If you educate a boy, you educate an individual. If you educate a girl, you educate a community. - African proverb

http://therabs.blogspot.com

#27 ronin

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Posted 17 March 2008 - 05:01 PM

I've heard conflicting things about Emergency Medicine, some say its conducive to a healthy family life while others insist that the hours and stress levels ruin life outside of the hospital. Has anyone here tried an EM rotation? If so, how was it? If not, what have you heard about the field (stress levels, competitiveness, hours)?


I did my ER rotation at Cook County Hospital. It was an amazing experience. Honestly, you help a lot of people who are uninsured and you're their only line of help.

With that said, the whole shift work thing can work for and against you. In terms of time off, you get a lot of it. But your circadian rhythm can get really messed up. That what happened to me and I would start falling asleep all the time.

Basically, the day I fell asleep while driving and got into an accident was the day I signed off on ER as a career choice. :flower:
"I'm not going to die. I'm going to find out if I'm really alive."
-Spike, Cowboy Bebop

#28 bravotwozero

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Posted 20 March 2008 - 04:48 PM

Have any of you guys received feedback/criticism regarding your personal appearence? I understand medicine is a very conservative environment and thus there are certain expectations with regards to dress/grooming, but I've taken a lot of flak for keeping a goatee and long sideburns :flower: and I'm not even doing rotations yet! The comments are from a physician mentor that I've been shadowing all year at a clinic...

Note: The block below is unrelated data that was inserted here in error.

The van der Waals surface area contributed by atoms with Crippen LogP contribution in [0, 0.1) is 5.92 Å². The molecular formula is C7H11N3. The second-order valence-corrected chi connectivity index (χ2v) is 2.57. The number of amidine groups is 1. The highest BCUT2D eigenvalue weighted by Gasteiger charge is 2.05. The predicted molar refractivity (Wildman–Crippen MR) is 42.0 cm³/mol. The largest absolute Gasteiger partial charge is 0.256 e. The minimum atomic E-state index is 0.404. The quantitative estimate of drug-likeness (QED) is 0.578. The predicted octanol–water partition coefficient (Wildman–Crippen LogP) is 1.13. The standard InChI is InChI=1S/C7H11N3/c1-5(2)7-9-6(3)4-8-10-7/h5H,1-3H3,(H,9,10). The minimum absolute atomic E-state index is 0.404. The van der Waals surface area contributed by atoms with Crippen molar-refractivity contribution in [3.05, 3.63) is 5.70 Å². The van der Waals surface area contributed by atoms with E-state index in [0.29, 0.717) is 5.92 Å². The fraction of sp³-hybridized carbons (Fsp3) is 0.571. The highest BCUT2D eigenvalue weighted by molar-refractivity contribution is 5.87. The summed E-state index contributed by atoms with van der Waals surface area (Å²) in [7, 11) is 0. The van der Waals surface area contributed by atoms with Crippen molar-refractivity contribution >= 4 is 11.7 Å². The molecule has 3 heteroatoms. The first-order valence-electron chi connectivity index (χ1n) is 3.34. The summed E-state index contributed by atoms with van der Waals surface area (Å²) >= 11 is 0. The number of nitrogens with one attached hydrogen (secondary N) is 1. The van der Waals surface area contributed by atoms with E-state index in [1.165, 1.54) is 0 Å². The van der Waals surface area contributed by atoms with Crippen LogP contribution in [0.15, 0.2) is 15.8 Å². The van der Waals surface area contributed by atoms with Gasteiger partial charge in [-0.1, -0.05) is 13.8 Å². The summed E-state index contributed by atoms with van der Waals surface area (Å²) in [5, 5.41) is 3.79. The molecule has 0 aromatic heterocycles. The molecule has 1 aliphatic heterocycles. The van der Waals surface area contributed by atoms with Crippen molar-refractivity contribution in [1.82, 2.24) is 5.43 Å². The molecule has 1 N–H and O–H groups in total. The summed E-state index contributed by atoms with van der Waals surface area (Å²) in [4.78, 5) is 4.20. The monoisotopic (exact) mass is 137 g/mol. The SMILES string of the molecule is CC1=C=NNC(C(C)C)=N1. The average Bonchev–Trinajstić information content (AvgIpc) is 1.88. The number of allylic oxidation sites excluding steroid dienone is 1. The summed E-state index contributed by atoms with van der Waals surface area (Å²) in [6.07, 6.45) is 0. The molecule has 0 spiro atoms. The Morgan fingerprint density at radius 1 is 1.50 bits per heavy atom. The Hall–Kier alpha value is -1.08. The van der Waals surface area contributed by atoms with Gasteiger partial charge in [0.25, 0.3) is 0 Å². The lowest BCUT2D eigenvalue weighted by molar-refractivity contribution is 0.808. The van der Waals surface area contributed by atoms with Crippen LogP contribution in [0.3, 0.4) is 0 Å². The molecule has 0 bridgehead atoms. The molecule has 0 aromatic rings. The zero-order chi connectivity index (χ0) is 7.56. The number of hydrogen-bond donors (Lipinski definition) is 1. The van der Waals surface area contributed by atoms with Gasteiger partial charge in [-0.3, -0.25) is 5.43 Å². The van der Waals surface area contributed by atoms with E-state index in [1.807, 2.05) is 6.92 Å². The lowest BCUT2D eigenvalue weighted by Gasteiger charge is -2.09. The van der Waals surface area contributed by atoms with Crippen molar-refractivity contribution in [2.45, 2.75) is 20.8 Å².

Until the philosophy which holds one race superior and another inferior is finally and permanently discredited and abandoned, everywhere is war, me say war - Bob Marley

#29 Khairan

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Posted 20 March 2008 - 05:16 PM

Have any of you guys received feedback/criticism regarding your personal appearence? I understand medicine is a very conservative environment and thus there are certain expectations with regards to dress/grooming, but I've taken a lot of flak for keeping a goatee and long sideburns :rolleyes: and I'm not even doing rotations yet! The comments are from a physician mentor that I've been shadowing all year at a clinic...

I think that is his personal preference. I've seen people wearing their beards like that, and residents routinely become quite scruffy-looking (especially post-call :p ).

I wouldn't sweat it, especially not during your first year.
I saw a beggar leaning on his wooden crutch,
He said to me, "You must not ask for so much."
And a pretty woman leaning in her darkened door,
She cried to me, "Hey, why not ask for more?"
Oh, like a bird on the wire, like a drunk in a midnight choir,
I have tried in my way to be free.
-- L.C.

#30 Budmano786

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Posted 20 March 2008 - 05:39 PM

Have any of you guys received feedback/criticism regarding your personal appearence? I understand medicine is a very conservative environment and thus there are certain expectations with regards to dress/grooming, but I've taken a lot of flak for keeping a goatee and long sideburns :rolleyes: and I'm not even doing rotations yet! The comments are from a physician mentor that I've been shadowing all year at a clinic...


My brother had a foot long beard when he was interviewing at medical schools and still got accepted...and most importantly, in South Carolina! He kept that beard for most of his first year and apparently no one said anything at all. He did trim it later for some reason...I don't know if I can articulate it properly so I'll let explain why.
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#31 Hanbali